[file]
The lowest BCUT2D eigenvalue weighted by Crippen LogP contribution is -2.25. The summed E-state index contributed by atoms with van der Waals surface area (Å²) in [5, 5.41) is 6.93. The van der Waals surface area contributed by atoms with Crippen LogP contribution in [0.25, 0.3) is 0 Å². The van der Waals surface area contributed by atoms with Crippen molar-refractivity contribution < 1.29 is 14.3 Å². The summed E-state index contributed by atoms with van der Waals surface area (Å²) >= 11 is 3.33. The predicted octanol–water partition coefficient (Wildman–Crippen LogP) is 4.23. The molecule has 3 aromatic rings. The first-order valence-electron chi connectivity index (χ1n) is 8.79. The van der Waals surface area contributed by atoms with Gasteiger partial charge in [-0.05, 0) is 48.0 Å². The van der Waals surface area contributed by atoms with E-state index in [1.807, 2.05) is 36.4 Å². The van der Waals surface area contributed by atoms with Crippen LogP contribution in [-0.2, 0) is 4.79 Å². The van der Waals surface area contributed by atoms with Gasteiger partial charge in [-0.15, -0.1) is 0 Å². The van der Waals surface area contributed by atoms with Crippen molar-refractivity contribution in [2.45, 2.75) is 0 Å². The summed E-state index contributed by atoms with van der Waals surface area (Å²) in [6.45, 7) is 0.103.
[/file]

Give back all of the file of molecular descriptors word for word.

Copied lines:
The lowest BCUT2D eigenvalue weighted by Crippen LogP contribution is -2.25. The summed E-state index contributed by atoms with van der Waals surface area (Å²) in [5, 5.41) is 6.93. The van der Waals surface area contributed by atoms with Crippen LogP contribution in [0.25, 0.3) is 0 Å². The van der Waals surface area contributed by atoms with Crippen molar-refractivity contribution < 1.29 is 14.3 Å². The summed E-state index contributed by atoms with van der Waals surface area (Å²) >= 11 is 3.33. The predicted octanol–water partition coefficient (Wildman–Crippen LogP) is 4.23. The molecule has 3 aromatic rings. The first-order valence-electron chi connectivity index (χ1n) is 8.79. The van der Waals surface area contributed by atoms with Gasteiger partial charge in [-0.05, 0) is 48.0 Å². The van der Waals surface area contributed by atoms with E-state index in [1.807, 2.05) is 36.4 Å². The van der Waals surface area contributed by atoms with Crippen LogP contribution in [-0.2, 0) is 4.79 Å². The van der Waals surface area contributed by atoms with Gasteiger partial charge in [-0.15, -0.1) is 0 Å². The van der Waals surface area contributed by atoms with Crippen molar-refractivity contribution in [2.45, 2.75) is 0 Å². The summed E-state index contributed by atoms with van der Waals surface area (Å²) in [6.45, 7) is 0.103.